As the supply chain came off a 24-manufacturing day hold in early June to allow supply partners to catch up on design changes and part shortages, workmanship issues on key structural areas of the aircraft again reared its head.
On 24 June Boeing had to disclose that it was forced to undertake inspections on the entire fleet of the horizontal stabilisers built by Alenia Aeronautica in Foggia, Italy, following the discovery of over-torqued fasteners and improperly installed shims in the rear spar.
Programme sources say the gaps, which the shims are intended to fill, range between 0.25cm and almost 0.5cm, and the ones used to fill gaps in the horizontal stabiliser became compressed after fasteners were over-torqued as a means of pulling the surfaces together, causing a "pre-load" condition that can undermine the fatigue life of the structure.
© Liz Matzelle
While Boeing maintains that the fleet had not been "grounded", the company decided not to fly each aircraft until it underwent two-day inspections before returning to flight-test operations.
The company insists that quality "escapes" such as the one found in the horizontal stabiliser is not uncommon during the early part of a programme, the episode was another in a series of workmanship issues that prompted an internal inquiry as to how 25 horizontal stabilisers could have been shipped to Everett over three years without notice.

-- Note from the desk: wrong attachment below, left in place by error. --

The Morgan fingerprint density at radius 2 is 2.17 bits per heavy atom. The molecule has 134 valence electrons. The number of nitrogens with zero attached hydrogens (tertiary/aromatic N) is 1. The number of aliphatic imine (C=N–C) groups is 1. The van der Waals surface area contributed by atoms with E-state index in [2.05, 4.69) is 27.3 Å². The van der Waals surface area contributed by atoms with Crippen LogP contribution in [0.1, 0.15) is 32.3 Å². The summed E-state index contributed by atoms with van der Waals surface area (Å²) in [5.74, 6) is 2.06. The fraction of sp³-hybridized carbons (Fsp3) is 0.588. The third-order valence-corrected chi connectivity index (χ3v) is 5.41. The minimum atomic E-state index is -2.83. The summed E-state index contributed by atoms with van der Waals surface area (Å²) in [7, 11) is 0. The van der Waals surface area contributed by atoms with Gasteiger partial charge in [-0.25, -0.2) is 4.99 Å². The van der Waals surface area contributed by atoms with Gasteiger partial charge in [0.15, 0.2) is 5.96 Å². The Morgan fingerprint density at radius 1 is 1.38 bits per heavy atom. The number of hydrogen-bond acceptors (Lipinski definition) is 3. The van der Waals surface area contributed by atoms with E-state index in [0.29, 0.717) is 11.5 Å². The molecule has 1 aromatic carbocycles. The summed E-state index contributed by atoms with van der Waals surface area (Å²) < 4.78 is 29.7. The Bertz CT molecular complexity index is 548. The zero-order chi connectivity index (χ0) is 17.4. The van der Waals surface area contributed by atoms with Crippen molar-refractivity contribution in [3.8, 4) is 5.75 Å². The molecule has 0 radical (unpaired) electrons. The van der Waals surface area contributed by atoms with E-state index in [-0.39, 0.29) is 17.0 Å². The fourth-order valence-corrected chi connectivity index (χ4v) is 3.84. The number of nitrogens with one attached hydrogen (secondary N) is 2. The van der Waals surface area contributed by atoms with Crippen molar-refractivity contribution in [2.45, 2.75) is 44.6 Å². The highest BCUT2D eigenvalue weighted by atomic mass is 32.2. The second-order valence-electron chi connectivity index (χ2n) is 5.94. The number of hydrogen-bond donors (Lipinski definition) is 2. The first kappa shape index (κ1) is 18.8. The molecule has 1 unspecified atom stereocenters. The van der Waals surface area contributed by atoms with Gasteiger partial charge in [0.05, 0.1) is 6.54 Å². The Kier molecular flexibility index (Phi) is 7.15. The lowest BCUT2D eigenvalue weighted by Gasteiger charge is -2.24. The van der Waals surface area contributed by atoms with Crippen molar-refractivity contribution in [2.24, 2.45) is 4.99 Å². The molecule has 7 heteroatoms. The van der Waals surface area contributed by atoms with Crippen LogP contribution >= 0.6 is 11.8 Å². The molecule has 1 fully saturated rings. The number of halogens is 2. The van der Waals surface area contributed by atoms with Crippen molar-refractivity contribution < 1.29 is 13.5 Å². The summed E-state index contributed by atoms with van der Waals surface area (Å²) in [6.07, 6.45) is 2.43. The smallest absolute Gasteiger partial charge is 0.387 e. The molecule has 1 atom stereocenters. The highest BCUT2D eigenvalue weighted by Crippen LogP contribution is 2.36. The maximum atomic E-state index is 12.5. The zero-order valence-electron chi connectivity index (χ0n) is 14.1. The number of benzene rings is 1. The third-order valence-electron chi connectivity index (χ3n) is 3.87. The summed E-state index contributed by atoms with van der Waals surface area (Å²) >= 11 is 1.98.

Nearly a year ago, Boeing ordered a work stoppage at Alenia after wrinkles in the skin of the composite fuselage barrels exceeded tolerances.
"It turns out [the issue] is fairly deeply imbedded in the assembly," says Scott Fancher, vice-president and 787 programme general manager, referring to the issue with the horizontal stabiliser. "So we're in the process of auditing the records associated with that to understand whether or not there's a systemic issue with the escape or whether it's a one-off."